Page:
by Julie Zine Coleman @JulieZColeman
I stared in horror at the empty setting on my engagement ring. My diamond was gone.
This called for immediate action. I turned to my classroom full of second graders. “I will give five dollars to the person who finds my diamond,” I promised. Twenty-five children scrambled across the carpeted floor, determined to locate the prize. It wasn’t three minutes before one of the boys shouted, “I found it!”
I handed the reward over gratefully. Getting my stone back was well worth the incentive price. Of course, its value to me was sentimental, but replacing it would have been beyond what we could have afforded at the time. Diamonds are not cheap.
There’s a reason that diamonds are a girl’s best friend. They are the hardest natural substance found on the earth. They can only be scratched by other diamonds and hold a polish indefinitely. Their ability to reflect light has always made them highly desirable gemstones.
Diamonds were originally carbon-bearing material which was chemically changed by heat and pressure one hundred miles beneath the surface of the earth. This means the atoms which formed the original substance formed new chemical bonds within each molecule. The change is permanent. Many diamonds have imperfections, which are actually pieces of carbon which remain unaltered from their original state.
Scripture tells us that at the moment of our salvation, a tremendous change takes place in us as well. “Therefore, if anyone is in Christ, he is a new creation; the old has gone, the new has come!” (2 Corinthians 5:17 NIV). We have been permanently altered from our old state. We used to walk according to the flesh, but now we walk according to the Spirit, because He dwells within us. We went from slaves to sin to adopted sons of the Living God (Romans 8).
But God is not yet finished with us. The point at which we became a new creation was only the beginning. Just like with a diamond, there are imperfections, left-over parts of us that He is transforming into the image of Jesus Christ. Paul told the Philippians, “He who began a good work in you will perfect it until the day of Christ Jesus” (Philippians 1:6 NIV). Like a skilled diamond cutter, God is continually chipping off our rough edges, cutting facets in His precious “stones” to allow His glory to be reflected in ever-increasing volume.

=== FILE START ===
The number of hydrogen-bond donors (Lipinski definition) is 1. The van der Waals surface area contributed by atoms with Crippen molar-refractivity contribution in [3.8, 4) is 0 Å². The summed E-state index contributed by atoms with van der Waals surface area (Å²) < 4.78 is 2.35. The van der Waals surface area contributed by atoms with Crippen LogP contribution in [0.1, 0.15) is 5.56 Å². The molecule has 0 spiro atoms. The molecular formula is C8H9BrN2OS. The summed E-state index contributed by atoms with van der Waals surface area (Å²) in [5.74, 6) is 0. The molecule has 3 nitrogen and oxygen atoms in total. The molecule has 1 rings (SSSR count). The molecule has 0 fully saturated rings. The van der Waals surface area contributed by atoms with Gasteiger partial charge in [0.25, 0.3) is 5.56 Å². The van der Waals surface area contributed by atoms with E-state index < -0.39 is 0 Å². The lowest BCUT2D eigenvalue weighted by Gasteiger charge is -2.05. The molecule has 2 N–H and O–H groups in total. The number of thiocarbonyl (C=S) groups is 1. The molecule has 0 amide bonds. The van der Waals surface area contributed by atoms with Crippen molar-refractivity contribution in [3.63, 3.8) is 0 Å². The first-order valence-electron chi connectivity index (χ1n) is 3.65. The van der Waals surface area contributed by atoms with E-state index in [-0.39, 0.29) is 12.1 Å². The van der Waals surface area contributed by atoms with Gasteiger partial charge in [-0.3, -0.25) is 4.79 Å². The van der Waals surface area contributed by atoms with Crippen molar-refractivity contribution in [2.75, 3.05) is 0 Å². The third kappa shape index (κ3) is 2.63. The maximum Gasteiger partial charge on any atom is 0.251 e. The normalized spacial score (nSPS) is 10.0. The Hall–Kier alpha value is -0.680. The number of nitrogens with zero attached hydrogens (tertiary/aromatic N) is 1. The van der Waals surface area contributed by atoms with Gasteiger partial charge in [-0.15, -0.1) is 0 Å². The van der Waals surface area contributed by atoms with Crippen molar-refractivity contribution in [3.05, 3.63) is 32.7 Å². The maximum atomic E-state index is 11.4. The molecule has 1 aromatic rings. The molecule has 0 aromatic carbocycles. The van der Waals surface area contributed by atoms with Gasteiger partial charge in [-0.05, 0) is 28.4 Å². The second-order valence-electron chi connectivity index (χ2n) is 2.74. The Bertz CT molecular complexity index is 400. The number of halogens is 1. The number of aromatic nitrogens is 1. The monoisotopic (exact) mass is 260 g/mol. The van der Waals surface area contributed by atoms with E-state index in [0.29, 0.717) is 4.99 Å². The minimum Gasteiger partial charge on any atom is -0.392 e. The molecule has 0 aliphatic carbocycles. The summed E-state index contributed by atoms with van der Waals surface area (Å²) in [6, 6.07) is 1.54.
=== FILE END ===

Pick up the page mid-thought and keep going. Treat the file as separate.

Sometimes those cuts can be painful. We don’t like the process. But eventually we can look back to the circumstances which contributed to our sanctification and marvel at how God worked to change us. “He disciplines us for our good, so that we may share His holiness. All discipline for the moment seems not to be joyful, but sorrowful; yet to those who have been trained by it, afterwards it yields the peaceful fruit of righteousness” (Hebrews 12:10-11 NASB).
And the beauty of what He is creating far surpasses even the most brilliant of diamonds, because the result will be the ability to perfectly reflect the brilliance of His glory.
But we all, with unveiled face, beholding as in a mirror the glory of the Lord, are being transformed into the same image from glory to glory, just as from the Lord, the Spirit. 2 Corinthians 3:18 NASB
About the author: Julie Coleman helps others to
understand and know an unexpected God. A popular conference and retreat speaker, she holds an M.A. in biblical studies. Her award-winning book, Unexpected Love: God’s Heart Revealed through Jesus’ Conversations with Women, was published in 2013 by Thomas Nelson. Julie is the managing editor for Arise Daily. When she is not glaring at her computer, she spends time with her grandchildren, gardening, or walking her neurotic dog. More on Julie can be found at unexpectedgod.com and Facebook.
Join the conversation: What changes have you seen in yourself that are a result of God at work in you?